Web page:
"Nobody matching Mulder's description among the men, sir. Also, none of the men were going to the same destinations as the women, except one accompanying the wheelchair flight to Miami, but we checked that out. It's not them. Woman's eighty-five and the airline had a go-round with her about flying in the first place."
"Which leaves"--he took a Morley from the package and held it between thumb and index finger--"the flight to Boston."
"We traced the credit card; it's her home address. We sent someone out to verify. She's about forty-five, sir."
He frowned, slipped the cigarette between his lips and reached into his pocket for a lighter. "Perhaps there was some delay in making the reservation. She could have been waiting on hold. Add another five minute window to your search, Mr. Briggs." He held the flame to the tip of the cigarette, watched it catch and took a drag. "And the other flight? The two women?"
"That was a strange one, sir. One got off in Cincinnati but the other went on to Salt Lake."
He took the cigarette from his mouth and leaned forward. "Odd, wouldn't you say?"
"Could be Grandma dropping off a kid, or... I dunno."
"Yes, I suppose." Cigarette came to lips. "What other information do you have?"
"Woman's name is Sarah Barnhart. Kid was... lemme see..." The crackle of papers being shuffled. "Michele Barnhart. Sounds like they're related."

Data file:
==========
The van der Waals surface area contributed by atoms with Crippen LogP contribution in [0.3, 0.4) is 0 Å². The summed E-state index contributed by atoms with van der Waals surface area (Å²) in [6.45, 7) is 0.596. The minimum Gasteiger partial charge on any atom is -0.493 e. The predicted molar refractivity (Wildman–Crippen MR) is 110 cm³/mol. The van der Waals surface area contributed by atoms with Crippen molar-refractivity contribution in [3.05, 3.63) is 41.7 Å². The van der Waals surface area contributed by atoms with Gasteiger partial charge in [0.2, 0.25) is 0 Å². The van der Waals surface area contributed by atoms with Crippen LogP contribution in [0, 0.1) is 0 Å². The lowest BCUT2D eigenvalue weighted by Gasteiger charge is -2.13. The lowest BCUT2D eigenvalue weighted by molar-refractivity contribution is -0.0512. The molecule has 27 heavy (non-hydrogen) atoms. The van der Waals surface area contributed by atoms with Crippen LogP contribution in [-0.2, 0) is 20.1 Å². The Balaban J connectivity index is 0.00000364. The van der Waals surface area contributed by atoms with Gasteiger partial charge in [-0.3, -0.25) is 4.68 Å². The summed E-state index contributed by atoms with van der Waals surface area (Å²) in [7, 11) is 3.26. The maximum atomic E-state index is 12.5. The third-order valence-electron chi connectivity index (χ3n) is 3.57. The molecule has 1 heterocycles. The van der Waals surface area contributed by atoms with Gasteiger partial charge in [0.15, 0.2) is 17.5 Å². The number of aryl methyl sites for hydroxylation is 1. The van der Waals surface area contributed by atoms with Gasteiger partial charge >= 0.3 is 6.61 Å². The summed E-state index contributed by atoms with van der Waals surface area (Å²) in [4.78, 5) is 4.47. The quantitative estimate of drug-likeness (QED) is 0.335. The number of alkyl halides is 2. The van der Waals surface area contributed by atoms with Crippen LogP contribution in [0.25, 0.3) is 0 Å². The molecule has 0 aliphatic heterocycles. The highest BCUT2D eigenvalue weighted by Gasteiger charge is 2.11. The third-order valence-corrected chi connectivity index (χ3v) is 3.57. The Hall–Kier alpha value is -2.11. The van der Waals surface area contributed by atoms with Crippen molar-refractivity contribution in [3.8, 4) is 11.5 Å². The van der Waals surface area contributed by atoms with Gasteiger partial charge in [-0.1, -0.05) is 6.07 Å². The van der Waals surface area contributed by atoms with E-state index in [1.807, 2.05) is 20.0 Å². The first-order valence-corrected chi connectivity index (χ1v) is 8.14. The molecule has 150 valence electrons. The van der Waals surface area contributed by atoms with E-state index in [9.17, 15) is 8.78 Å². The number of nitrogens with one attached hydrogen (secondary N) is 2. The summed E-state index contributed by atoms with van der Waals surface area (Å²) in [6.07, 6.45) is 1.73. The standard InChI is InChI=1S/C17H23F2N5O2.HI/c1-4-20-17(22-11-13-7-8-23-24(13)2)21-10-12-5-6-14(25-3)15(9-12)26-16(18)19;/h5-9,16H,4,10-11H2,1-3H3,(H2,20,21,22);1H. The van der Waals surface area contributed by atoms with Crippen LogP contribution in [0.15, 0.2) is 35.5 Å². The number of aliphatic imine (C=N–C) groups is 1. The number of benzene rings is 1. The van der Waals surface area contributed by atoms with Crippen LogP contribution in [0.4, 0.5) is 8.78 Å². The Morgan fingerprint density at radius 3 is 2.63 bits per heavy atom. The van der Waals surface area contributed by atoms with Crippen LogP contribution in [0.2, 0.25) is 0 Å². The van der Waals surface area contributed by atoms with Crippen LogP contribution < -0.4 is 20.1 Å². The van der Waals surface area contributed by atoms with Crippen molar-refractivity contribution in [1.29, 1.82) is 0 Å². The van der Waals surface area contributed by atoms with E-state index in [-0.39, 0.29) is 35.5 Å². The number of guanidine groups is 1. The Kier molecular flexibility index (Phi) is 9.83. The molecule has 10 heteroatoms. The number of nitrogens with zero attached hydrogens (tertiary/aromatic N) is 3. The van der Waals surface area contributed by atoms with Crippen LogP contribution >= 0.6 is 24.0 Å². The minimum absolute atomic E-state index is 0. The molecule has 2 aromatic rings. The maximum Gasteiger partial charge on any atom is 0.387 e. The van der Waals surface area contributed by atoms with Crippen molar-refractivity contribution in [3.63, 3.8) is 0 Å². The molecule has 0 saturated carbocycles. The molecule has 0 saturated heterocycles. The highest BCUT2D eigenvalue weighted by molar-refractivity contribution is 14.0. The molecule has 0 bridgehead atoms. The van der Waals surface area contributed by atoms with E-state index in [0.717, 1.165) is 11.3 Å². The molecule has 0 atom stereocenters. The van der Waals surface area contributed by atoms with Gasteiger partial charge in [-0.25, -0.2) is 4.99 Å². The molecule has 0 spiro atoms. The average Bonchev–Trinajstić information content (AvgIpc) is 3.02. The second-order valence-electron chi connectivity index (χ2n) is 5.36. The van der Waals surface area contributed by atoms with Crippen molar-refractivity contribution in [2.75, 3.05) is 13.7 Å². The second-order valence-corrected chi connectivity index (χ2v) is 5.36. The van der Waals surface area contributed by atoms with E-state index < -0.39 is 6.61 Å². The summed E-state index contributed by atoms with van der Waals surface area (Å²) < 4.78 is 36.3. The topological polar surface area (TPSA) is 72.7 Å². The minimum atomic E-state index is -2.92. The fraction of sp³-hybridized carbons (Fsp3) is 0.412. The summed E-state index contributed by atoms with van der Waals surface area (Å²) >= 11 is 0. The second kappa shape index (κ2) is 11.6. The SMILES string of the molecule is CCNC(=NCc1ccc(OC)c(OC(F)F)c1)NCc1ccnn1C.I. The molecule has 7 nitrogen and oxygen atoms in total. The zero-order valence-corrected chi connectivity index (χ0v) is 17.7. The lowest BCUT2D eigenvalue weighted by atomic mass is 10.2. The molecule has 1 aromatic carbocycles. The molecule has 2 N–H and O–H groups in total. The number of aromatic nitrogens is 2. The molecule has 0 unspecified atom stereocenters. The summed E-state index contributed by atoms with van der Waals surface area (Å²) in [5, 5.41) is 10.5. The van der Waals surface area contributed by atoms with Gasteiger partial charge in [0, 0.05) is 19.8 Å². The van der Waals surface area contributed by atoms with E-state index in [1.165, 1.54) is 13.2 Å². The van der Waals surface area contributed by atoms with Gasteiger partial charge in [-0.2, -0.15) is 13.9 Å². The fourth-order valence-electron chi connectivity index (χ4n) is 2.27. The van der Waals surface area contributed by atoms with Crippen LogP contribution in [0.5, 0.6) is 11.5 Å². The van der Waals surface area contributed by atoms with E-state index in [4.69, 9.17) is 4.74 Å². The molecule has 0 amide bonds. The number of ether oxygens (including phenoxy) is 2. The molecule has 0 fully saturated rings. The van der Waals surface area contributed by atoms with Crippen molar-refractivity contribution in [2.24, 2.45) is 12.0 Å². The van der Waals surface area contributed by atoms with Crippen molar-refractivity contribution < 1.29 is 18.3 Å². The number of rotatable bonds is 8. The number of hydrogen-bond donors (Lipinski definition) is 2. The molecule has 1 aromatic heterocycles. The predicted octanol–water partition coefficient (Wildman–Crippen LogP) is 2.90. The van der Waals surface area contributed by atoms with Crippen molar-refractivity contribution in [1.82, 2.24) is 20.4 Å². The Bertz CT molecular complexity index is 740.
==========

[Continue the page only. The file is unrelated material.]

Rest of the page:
"Yes, it does indeed." One older, one younger from the sound of the names. Michele indeed; certainly not common for a contemporary of Teena's. "Track the women, Briggs. Check for credit card trails--where they've gone, what they've done. Let me know as soon as you have anything."
He switched off the phone and leaned back into his seat. Undoubtedly Fox would have had something to do with his mother's circuitous plans. But no matter. He'd have Teena soon enough and once he did, Fox would come running.
He took a sip of the cold water and started back toward his room. On the couch, Tracy stirred and resettled with her head buried against the cushions. Rita should be back within a week. She'd written to Dale; evidently Wilkins was coming along and should be okay soon. Bethy would go home and Tracy could have her room, though most likely little Miss Bookworm would be offering to share it in the interim. They'd dropped her off at the library on the way home from Barkers'. She'd probably come back with a whole stack of books, and some evening when he was here and not with Scully, Bethy would curl up next to him and read aloud.
Samantha'd read, but not this way. She'd had other things to occupy her, friends and climbing trees and... She'd fit in. Bethy's life had set her apart. She had friends, but there was that part of her that nobody was going to understand. Maybe that was the part she took into the world of books.